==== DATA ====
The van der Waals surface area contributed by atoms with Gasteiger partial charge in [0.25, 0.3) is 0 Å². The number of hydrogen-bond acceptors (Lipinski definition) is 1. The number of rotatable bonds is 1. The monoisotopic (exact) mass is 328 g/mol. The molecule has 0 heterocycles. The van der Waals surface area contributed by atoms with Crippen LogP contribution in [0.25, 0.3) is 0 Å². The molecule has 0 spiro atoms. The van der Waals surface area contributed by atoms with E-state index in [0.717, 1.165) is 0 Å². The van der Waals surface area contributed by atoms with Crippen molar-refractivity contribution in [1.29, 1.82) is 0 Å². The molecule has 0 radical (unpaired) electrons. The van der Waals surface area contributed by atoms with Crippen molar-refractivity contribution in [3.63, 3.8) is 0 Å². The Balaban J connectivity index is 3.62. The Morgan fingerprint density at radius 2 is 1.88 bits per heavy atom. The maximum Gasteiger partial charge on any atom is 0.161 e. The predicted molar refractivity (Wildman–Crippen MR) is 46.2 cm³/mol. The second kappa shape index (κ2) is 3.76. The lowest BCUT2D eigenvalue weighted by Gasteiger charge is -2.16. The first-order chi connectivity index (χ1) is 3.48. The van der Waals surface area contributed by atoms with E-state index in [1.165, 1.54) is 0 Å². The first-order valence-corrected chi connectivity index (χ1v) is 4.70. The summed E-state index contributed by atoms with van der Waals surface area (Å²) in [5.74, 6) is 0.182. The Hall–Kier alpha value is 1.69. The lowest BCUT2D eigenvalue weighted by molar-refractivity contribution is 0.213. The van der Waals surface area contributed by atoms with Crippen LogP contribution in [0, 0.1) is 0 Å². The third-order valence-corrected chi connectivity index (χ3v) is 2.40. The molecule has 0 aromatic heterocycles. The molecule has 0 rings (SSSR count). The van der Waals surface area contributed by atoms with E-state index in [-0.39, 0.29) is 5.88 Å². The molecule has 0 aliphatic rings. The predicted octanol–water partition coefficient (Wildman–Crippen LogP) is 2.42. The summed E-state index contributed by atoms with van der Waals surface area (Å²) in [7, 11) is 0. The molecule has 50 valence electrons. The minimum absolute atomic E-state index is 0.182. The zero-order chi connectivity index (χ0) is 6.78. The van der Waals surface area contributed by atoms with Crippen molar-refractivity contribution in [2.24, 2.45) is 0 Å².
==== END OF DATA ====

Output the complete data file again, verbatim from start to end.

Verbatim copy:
The van der Waals surface area contributed by atoms with Gasteiger partial charge in [0.25, 0.3) is 0 Å². The number of hydrogen-bond acceptors (Lipinski definition) is 1. The number of rotatable bonds is 1. The monoisotopic (exact) mass is 328 g/mol. The molecule has 0 heterocycles. The van der Waals surface area contributed by atoms with Crippen LogP contribution in [0.25, 0.3) is 0 Å². The molecule has 0 spiro atoms. The van der Waals surface area contributed by atoms with E-state index in [0.717, 1.165) is 0 Å². The van der Waals surface area contributed by atoms with Crippen molar-refractivity contribution in [1.29, 1.82) is 0 Å². The molecule has 0 radical (unpaired) electrons. The van der Waals surface area contributed by atoms with Crippen molar-refractivity contribution in [3.63, 3.8) is 0 Å². The Balaban J connectivity index is 3.62. The Morgan fingerprint density at radius 2 is 1.88 bits per heavy atom. The maximum Gasteiger partial charge on any atom is 0.161 e. The predicted molar refractivity (Wildman–Crippen MR) is 46.2 cm³/mol. The second kappa shape index (κ2) is 3.76. The lowest BCUT2D eigenvalue weighted by Gasteiger charge is -2.16. The first-order chi connectivity index (χ1) is 3.48. The van der Waals surface area contributed by atoms with E-state index in [1.165, 1.54) is 0 Å². The first-order valence-corrected chi connectivity index (χ1v) is 4.70. The summed E-state index contributed by atoms with van der Waals surface area (Å²) in [5.74, 6) is 0.182. The Hall–Kier alpha value is 1.69. The lowest BCUT2D eigenvalue weighted by molar-refractivity contribution is 0.213. The van der Waals surface area contributed by atoms with Crippen LogP contribution in [0, 0.1) is 0 Å². The third-order valence-corrected chi connectivity index (χ3v) is 2.40. The molecule has 0 aromatic heterocycles. The molecule has 0 rings (SSSR count). The van der Waals surface area contributed by atoms with E-state index in [-0.39, 0.29) is 5.88 Å². The molecule has 0 aliphatic rings. The predicted octanol–water partition coefficient (Wildman–Crippen LogP) is 2.42. The summed E-state index contributed by atoms with van der Waals surface area (Å²) in [7, 11) is 0. The molecule has 50 valence electrons. The minimum absolute atomic E-state index is 0.182. The zero-order chi connectivity index (χ0) is 6.78. The van der Waals surface area contributed by atoms with Crippen molar-refractivity contribution in [2.24, 2.45) is 0 Å².